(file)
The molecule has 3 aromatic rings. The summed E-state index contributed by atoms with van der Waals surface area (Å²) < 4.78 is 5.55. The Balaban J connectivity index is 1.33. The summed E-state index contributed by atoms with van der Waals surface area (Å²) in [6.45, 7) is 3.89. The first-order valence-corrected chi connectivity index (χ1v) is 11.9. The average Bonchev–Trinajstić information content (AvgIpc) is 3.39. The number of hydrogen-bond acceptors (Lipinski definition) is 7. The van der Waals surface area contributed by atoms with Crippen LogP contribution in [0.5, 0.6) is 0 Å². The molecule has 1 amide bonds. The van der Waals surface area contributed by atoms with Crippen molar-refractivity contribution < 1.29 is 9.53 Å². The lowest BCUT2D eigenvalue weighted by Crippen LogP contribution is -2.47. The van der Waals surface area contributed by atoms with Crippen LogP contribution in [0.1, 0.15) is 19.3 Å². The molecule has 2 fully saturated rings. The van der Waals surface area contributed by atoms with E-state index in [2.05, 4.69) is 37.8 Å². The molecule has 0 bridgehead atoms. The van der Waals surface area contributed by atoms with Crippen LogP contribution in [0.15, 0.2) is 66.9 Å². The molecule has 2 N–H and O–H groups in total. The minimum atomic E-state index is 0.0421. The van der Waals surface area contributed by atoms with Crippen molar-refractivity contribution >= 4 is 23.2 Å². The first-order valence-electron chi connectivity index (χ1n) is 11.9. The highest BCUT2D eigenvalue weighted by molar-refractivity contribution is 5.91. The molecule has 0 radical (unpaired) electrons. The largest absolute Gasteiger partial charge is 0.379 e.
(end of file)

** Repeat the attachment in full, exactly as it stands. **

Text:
The molecule has 3 aromatic rings. The summed E-state index contributed by atoms with van der Waals surface area (Å²) < 4.78 is 5.55. The Balaban J connectivity index is 1.33. The summed E-state index contributed by atoms with van der Waals surface area (Å²) in [6.45, 7) is 3.89. The first-order valence-corrected chi connectivity index (χ1v) is 11.9. The average Bonchev–Trinajstić information content (AvgIpc) is 3.39. The number of hydrogen-bond acceptors (Lipinski definition) is 7. The van der Waals surface area contributed by atoms with Crippen LogP contribution in [0.5, 0.6) is 0 Å². The molecule has 1 amide bonds. The van der Waals surface area contributed by atoms with Crippen molar-refractivity contribution < 1.29 is 9.53 Å². The lowest BCUT2D eigenvalue weighted by Crippen LogP contribution is -2.47. The van der Waals surface area contributed by atoms with Crippen LogP contribution in [0.1, 0.15) is 19.3 Å². The molecule has 2 fully saturated rings. The van der Waals surface area contributed by atoms with E-state index in [2.05, 4.69) is 37.8 Å². The molecule has 0 bridgehead atoms. The van der Waals surface area contributed by atoms with Crippen LogP contribution in [0.15, 0.2) is 66.9 Å². The molecule has 2 N–H and O–H groups in total. The minimum atomic E-state index is 0.0421. The van der Waals surface area contributed by atoms with Crippen molar-refractivity contribution >= 4 is 23.2 Å². The first-order valence-electron chi connectivity index (χ1n) is 11.9. The highest BCUT2D eigenvalue weighted by molar-refractivity contribution is 5.91. The molecule has 0 radical (unpaired) electrons. The largest absolute Gasteiger partial charge is 0.379 e.